Jews came to America in small numbers, in the 17th century mostly Sephardic Jews fleeing the Inquisition. The Inquisition dates to medieval Europe. The Spanish and Portuguese expelled the Jews to "purify" their countries (1492). This dispersed the Jewish community when became known as Sephardic Jews. Many Jewsstayed in Spain and either converted or claimed to have converted. The Inquisition devoted considerable attention in the 16th and 17th century to ferreting out these Jews. The first Jews to arrive in America came from from Portuguese Brazil where the Inquisition was targeting Jews. A group of 23 Spanish-Portuguese Jews arrived in New Amsterdam (1654). Many Sephardic Jews sought refuge in the Netherlands. These were the few Jews to arrive in the Dutch colony. The Dutch restricted Jewish worship, but wre willing to accept the Jews. More Jews arrived, this time from the Neherlands (1655). The British subsequently seized New Amsterdam, remaming it New York (1664). The British proved more tolerant than the Dutch. Throughout the colonial perod, small numbers of Jews came to America. Mostly they came as individuals and quitely worshiped in their homes. It should be remembered that in the early colonies there was no freedom of worship even for other Protestant denominations. This only developed slowly. One of the most important centers for a more open attitude toward religion was Roger Williams' Rhode Island. And it was here that the first permanent Jewish community was tolerated. That community was in Newport. Jews there under the leadership of Judah Touro built the Touro Synagogue (1773) and it still stands as a memorial to the patriot and philanthropist. There were other early Sephardic (Spanish-Portuguese) Jewish communities scattered throughout the colonies (Charleston, Savannah, and Philadelphia-1745). Another community was organized in Richmond after the Revolution.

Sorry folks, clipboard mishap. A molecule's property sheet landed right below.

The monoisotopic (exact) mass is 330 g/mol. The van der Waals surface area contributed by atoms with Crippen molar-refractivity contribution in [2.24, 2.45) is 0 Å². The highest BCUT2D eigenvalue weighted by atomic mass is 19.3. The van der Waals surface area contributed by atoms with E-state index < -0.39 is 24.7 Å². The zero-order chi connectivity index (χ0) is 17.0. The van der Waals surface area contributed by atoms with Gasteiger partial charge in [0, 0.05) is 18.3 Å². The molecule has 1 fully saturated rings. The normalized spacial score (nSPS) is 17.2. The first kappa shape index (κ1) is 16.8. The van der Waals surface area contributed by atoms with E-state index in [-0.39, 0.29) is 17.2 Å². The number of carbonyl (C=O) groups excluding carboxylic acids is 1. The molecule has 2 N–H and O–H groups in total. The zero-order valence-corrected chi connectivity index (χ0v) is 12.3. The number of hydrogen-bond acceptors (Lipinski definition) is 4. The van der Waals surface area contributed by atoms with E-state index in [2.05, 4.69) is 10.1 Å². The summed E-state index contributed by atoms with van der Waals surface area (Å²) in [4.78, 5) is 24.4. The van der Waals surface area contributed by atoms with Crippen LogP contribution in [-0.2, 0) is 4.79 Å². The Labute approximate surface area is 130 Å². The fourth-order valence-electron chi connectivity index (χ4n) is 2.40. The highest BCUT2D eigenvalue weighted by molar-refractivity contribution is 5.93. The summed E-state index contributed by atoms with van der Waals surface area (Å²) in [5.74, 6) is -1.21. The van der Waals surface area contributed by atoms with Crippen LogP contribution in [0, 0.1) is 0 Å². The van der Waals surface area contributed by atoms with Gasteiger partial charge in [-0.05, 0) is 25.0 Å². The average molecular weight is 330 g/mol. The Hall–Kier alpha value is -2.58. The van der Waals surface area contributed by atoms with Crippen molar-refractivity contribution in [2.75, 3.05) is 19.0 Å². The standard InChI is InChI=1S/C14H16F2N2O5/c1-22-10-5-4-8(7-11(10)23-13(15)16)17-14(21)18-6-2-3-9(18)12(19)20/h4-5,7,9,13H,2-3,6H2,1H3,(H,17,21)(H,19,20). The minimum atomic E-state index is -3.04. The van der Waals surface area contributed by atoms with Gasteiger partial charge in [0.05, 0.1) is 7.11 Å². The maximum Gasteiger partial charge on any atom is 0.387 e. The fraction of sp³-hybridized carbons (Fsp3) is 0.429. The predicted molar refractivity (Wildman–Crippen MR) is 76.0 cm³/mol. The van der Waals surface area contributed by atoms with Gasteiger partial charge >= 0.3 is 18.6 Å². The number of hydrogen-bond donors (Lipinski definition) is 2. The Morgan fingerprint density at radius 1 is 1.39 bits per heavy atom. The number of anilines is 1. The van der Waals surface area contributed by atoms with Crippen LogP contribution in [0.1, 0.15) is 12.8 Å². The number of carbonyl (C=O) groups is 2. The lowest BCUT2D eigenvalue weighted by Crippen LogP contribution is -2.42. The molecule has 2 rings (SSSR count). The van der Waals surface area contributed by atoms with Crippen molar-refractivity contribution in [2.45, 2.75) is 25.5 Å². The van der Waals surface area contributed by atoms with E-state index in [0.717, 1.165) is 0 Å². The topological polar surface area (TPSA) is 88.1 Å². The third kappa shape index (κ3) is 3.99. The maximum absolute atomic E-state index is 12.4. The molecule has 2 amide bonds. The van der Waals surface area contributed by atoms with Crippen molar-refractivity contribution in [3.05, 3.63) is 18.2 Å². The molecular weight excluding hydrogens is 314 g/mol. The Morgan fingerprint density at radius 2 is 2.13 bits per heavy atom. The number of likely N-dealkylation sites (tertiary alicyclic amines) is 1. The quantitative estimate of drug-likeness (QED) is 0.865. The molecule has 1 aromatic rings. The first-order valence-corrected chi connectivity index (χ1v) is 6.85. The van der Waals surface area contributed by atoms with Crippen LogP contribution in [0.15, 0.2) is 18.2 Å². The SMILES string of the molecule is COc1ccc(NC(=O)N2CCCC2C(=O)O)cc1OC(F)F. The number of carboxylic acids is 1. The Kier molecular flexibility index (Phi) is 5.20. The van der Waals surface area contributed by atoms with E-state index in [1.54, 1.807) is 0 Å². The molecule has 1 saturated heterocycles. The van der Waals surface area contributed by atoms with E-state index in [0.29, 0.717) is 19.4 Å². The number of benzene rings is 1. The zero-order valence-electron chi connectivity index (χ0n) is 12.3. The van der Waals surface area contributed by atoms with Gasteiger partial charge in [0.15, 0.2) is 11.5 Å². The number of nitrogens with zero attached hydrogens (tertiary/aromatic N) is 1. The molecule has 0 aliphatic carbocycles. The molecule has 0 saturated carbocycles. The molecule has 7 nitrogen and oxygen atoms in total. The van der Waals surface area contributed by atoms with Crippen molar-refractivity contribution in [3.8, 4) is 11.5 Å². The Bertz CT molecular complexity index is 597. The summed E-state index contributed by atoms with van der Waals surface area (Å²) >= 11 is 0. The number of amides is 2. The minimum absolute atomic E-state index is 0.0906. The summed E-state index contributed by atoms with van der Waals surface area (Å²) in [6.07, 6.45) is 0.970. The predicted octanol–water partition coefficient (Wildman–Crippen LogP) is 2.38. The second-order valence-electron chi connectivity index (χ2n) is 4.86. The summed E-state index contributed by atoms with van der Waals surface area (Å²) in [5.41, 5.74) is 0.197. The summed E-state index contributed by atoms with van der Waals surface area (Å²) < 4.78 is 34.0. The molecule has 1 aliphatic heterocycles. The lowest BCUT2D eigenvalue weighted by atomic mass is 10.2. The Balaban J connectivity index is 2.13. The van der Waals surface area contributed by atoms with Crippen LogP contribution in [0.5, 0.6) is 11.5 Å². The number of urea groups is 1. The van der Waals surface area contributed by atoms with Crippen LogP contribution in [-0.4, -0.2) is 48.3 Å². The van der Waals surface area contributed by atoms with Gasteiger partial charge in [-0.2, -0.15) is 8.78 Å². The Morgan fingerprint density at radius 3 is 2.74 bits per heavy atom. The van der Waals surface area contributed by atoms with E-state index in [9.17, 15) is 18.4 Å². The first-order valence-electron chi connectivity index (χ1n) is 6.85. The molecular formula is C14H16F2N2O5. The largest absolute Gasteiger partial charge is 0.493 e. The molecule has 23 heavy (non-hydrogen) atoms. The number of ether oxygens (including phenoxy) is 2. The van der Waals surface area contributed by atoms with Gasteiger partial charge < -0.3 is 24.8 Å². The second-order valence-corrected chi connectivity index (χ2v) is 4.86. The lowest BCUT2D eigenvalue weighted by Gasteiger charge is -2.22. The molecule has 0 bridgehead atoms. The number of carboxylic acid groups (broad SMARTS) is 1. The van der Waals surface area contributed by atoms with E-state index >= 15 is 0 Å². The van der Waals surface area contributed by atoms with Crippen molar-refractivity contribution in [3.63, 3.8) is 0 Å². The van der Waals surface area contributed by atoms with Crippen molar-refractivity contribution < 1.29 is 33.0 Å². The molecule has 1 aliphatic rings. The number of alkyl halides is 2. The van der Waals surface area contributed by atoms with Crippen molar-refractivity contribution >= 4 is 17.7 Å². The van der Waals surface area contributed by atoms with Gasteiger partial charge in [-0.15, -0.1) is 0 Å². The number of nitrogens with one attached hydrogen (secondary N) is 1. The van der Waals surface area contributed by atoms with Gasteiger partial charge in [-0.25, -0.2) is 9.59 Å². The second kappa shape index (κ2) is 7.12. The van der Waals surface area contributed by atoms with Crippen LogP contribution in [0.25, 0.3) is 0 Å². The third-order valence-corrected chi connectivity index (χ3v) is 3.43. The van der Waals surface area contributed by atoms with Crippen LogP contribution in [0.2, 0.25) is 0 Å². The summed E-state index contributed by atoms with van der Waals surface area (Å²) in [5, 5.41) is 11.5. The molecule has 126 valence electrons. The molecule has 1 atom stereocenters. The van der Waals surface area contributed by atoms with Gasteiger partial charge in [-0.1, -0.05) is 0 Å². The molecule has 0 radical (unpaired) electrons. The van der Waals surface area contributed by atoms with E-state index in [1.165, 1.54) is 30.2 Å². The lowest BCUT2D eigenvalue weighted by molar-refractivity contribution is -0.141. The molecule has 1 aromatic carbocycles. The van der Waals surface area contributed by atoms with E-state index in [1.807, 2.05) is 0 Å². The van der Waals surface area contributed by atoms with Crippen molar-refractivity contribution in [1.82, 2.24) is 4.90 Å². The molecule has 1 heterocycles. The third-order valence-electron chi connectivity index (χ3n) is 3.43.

The next group of Jews to arrive in America were a very different group, mostly from Germany. While the Sephardic Jews were likely to identify themselves as Jews, the German Jews that came to America in the early and mid-19th century were largely assimilated Jews likely to identify themselves as Germans. Germany at the time was in the process of emancipating the Jews. This was a process began in earest by the French Revolution. Germany was not yet unified and thus this process varied among the different German states. German Jewish emmigration was not largely motivated by religious opression, although this was a factor. Important motivations were scarcity of land, poverty, and restrictions on marriage, domicile and employment. The desire for political freedom was also important, especially after the failure of the 1848 Revolutions. Germany like America in the 1880s was to be affected by the oppression of Russian Jews. Large numbers not only came to America, but also to Western Europe, especially Germany which under Bismarck had emancipated the Jews.